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Federal Tax Preparation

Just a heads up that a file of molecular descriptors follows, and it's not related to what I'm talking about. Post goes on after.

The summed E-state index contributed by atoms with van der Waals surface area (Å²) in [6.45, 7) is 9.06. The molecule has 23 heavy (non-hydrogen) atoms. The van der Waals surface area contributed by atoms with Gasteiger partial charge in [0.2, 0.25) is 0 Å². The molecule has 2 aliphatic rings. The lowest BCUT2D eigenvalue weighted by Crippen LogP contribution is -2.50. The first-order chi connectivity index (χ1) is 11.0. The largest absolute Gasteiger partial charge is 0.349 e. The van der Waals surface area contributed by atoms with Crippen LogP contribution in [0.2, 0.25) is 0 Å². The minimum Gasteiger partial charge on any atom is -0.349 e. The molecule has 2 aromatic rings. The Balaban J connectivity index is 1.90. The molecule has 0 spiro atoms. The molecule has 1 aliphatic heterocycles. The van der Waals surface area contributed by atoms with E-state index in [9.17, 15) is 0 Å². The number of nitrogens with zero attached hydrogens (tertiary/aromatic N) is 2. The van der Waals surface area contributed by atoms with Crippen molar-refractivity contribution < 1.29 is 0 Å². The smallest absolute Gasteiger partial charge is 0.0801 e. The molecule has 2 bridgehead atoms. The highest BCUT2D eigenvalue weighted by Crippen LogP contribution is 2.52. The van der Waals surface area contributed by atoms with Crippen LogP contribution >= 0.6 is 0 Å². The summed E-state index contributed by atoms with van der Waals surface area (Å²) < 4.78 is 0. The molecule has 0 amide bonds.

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Federal Tax Preparation